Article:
We can regroup and raid after I’m done here, she thought, trying to be optimistic.
Another truck left.
Movement caught her eye. The man standing by the warehouse door had opened it and was holding it open. He almost seemed to be standing at attention.
A group of men came in.
Banter counted seven men, all with handlebar mustaches. She recognized Marcus and the drug lord. Another man also stood out. She decided this was the bigger fish that Ray was hoping for, and that this was the man that everyone was emulating. His mustache was bigger and curled more. His hair was perfectly styled. His suit was tailored. It was almost a fluorescent blue. There was also the sparkle of gold jewelry around his neck and in his ears. There were flashy rings on his fingers. He was such a flashy dandy of a peacock that she thought he made the drug lord look almost dingy in his black suit. All the others also wore black suits.
A whiff of cologne rose up to her just as all the men turned to look at her. She heard the murmur of voices over the noise of the forklifts and got the impression that she was being introduced. Banter lifted her gun, making it more visible. A black gun tended to be invisible against her black hoodie. Then all the men turned away, looking toward their destination. She thought it was funny that she seemed to be hardly of interest to them.
The other man opened his door for them. All seven men disappeared inside. Banter caught the sight of stairs going up before the man closed the door. A few moments later, a light turned on overhead revealing a large room with a window that looked out over the warehouse. She saw all the men file into the room and sit around a table.
The cologne seemed to overpower the floral smell. She decided that the new man was wearing this cologne as well as the drug lord. She figured if the others weren’t wearing it then it must be an expensive scent. Perhaps too expensive for their tastes.
“Someone’s doing some good marketing,” she muttered. “To sell that stuff.”
She wrinkled her nose, thankful that the floral smell gradually erased it.
Having the time, she scanned the warehouse in front of her. There were no cameras, not even fake ones. However, she did catch sight of the antenna. It was pointed inward.
She also figured that the workers were imported and probably didn’t speak English. All of them were skinny with long black hair and straggly beards. She found it disturbing that they seemed well-practiced in unloading the trucks.
“You’ve been at this a long time,” she muttered.
The warehouse was hot. There was no breeze coming through. She thought that the refrigerator units would contribute some cool air, until she realized they weren’t running.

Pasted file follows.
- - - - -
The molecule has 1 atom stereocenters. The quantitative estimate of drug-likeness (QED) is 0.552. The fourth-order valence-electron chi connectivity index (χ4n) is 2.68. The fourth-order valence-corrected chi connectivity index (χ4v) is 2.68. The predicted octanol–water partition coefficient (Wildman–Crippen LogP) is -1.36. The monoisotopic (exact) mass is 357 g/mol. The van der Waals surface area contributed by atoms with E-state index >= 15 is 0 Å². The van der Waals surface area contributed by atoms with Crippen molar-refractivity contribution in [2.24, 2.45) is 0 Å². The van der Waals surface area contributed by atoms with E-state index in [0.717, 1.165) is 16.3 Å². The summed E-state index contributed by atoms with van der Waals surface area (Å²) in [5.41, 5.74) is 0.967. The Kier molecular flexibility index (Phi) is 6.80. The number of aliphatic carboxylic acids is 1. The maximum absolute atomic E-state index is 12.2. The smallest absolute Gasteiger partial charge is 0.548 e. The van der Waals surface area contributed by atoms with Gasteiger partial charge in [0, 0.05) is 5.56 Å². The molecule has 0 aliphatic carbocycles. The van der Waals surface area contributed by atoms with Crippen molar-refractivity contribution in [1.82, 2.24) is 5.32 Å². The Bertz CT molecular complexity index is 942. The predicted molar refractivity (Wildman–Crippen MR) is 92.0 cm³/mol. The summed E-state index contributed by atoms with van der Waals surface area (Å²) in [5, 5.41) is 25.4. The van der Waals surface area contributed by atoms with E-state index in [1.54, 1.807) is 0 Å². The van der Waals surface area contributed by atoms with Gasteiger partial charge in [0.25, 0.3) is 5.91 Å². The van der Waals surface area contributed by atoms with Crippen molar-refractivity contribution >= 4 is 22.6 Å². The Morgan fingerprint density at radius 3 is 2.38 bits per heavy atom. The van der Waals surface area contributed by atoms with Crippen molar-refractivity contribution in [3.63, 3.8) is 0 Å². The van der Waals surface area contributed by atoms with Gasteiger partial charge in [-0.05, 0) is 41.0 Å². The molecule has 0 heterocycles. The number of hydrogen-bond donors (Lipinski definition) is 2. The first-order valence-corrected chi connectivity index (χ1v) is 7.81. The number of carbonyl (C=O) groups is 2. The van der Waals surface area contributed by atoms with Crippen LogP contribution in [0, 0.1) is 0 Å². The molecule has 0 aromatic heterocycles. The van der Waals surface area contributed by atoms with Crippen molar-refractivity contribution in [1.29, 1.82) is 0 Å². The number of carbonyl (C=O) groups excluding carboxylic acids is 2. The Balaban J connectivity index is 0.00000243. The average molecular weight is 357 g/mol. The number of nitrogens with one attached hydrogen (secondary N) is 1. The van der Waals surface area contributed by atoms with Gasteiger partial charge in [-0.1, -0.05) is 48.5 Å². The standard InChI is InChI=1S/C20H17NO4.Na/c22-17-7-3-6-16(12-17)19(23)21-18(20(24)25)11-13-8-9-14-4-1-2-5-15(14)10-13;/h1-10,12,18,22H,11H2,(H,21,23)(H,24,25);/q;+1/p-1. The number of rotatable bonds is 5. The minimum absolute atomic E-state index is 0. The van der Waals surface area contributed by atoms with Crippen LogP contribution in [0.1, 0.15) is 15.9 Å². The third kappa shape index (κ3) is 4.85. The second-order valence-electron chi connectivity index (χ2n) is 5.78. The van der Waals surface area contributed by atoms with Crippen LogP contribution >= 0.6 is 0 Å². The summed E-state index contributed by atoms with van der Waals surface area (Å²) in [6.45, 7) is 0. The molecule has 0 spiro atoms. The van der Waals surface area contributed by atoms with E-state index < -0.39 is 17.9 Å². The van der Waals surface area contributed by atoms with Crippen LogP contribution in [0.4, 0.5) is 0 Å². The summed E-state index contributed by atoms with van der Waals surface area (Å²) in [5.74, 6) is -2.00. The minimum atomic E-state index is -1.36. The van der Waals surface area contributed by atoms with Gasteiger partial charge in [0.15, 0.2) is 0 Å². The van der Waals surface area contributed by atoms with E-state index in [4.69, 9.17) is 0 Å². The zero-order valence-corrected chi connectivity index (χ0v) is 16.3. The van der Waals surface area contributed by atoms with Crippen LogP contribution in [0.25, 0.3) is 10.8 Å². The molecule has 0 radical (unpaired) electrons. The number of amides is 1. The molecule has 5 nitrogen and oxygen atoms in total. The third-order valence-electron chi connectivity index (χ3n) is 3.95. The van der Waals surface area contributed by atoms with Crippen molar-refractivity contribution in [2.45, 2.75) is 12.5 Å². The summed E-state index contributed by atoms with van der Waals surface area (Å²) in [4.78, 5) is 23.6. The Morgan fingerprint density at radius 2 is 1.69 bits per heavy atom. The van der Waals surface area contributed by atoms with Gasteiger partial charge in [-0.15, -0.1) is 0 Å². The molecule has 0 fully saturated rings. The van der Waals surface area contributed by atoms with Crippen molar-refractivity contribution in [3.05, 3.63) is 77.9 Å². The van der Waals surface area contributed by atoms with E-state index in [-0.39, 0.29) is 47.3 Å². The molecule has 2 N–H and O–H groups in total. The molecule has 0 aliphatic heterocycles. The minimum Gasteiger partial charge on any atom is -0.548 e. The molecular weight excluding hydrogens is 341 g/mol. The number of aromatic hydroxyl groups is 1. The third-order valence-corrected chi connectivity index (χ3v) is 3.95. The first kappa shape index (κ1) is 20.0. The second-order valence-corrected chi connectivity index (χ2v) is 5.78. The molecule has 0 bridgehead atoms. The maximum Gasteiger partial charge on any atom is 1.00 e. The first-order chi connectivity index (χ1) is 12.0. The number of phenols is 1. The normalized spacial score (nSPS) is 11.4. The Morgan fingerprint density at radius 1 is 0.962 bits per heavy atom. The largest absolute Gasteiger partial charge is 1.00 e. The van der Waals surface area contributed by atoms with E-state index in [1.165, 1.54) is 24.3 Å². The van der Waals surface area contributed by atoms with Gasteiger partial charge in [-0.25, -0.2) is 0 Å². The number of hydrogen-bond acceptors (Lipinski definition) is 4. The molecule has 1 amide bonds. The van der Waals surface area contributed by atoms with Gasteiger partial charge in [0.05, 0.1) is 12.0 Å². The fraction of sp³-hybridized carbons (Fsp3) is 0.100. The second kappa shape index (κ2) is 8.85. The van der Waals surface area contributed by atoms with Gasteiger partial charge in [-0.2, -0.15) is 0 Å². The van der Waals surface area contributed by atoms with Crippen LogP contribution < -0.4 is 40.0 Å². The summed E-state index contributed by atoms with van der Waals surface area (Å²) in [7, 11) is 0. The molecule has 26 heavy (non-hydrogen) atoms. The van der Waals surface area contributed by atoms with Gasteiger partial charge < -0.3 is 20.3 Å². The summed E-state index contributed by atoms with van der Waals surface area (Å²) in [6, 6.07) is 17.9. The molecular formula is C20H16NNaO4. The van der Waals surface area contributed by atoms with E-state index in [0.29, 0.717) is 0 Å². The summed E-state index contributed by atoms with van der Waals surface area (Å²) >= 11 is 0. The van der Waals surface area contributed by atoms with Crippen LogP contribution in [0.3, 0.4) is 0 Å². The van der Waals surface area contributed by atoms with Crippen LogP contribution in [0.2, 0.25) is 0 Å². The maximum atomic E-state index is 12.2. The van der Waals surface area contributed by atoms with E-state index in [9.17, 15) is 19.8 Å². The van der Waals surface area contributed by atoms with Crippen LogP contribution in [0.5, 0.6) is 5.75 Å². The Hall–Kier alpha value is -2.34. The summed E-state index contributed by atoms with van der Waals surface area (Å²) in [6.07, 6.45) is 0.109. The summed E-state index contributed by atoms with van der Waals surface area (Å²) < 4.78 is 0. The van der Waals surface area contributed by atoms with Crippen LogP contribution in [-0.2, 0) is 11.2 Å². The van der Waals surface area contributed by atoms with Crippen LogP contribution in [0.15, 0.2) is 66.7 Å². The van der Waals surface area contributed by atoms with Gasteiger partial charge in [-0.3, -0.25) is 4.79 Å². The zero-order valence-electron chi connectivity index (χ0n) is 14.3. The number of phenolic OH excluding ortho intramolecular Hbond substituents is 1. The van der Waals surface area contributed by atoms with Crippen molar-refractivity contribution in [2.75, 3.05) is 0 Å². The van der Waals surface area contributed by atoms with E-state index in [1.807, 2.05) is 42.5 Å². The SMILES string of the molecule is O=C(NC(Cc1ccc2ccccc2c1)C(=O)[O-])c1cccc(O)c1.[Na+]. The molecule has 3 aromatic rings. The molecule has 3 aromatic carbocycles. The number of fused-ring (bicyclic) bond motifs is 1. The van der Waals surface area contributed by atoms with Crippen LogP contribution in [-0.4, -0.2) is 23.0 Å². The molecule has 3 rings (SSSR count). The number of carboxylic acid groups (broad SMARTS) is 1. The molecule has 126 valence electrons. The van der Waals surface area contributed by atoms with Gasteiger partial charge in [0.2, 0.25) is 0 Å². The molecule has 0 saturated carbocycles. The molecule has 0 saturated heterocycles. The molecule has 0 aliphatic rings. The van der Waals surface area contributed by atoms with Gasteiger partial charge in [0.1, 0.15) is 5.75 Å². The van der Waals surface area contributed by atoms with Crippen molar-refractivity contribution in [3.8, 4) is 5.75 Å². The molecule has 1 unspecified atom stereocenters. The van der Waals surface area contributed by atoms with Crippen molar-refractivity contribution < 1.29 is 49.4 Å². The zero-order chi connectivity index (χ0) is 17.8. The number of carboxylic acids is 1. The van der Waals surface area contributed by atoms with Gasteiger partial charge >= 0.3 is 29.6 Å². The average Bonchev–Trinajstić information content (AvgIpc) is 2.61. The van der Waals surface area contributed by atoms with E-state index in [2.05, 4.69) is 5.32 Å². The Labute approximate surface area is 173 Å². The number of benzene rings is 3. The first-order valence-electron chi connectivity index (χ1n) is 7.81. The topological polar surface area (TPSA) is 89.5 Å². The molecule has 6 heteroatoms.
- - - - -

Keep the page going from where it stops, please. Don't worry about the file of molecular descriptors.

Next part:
Definitely no flowers, she thought. She decided there were probably scent packets in the crates. Besides, the warehouse seemed a little too clean and tidy to her. One would expect the occasional leaf or petal to escape, she thought.
She adjusted her hoodie, but there was no way she was going to keep cool. Sweat dripped down her forehead. She wondered how the other two men were doing in their dress slacks and long sleeve shirts. They were dressed in black and were almost invisible where they stood.
She wondered how many men were in the back and what they were doing? It was silent in that direction which led her to believe that there weren’t forklifts moving the crates once they reached the innards of the warehouse. She wondered if the white vans were on the other side being loaded to be sent to the other loading docks like Jose had thought: the restocking night.
This is going to be a long night, she thought, counting the time it took to unload a truck. Another truck left and another one backed in.
Standing this long was getting tiring. She paced the length of the walkway and back. Forklift drivers flinched when she moved. That made her wonder who had stood there before? And how many had been shot?
Banter’s ears picked up a noise. She paused in her pacing since the walkway tended to make a tinny noise when she moved, and she listened hard. No one else in the warehouse seemed aware. She was surprised she picked it up because there was also the noise of the forklifts. The noise was a deep bass like someone was playing music in their car and the bass was set too high. She was reminded of teenagers out for a joy ride.
This is not a good place to be, she thought, thinking of teenagers arriving at the wrong spot at the wrong time. She hoped she wouldn’t be required to pick them off. The thought caused her some concern.
The rhythm of the bass changed. It was getting closer.
Banter swore she heard a helicopter, but another semi pulled out just as she did, interfering with the sound.
The sound was clearer through the dock door where there was no longer a truck.
The sound had a fast rhythm like a dog who was hot on a trail.
There was gunfire.
Every single forklift stopped and the men dove to the floor, covering their heads. The men by the doors pulled out guns, but kept to their posts.
Banter unscrewed her silencer and made it disappear into her hoodie.
Through the one open dock door, she saw movement.
There was more gunfire. Then the door to the warehouse burst open so fast that it threw the man guarding it to the ground. He was overcome fast. The first few police through the door were in full protective gear.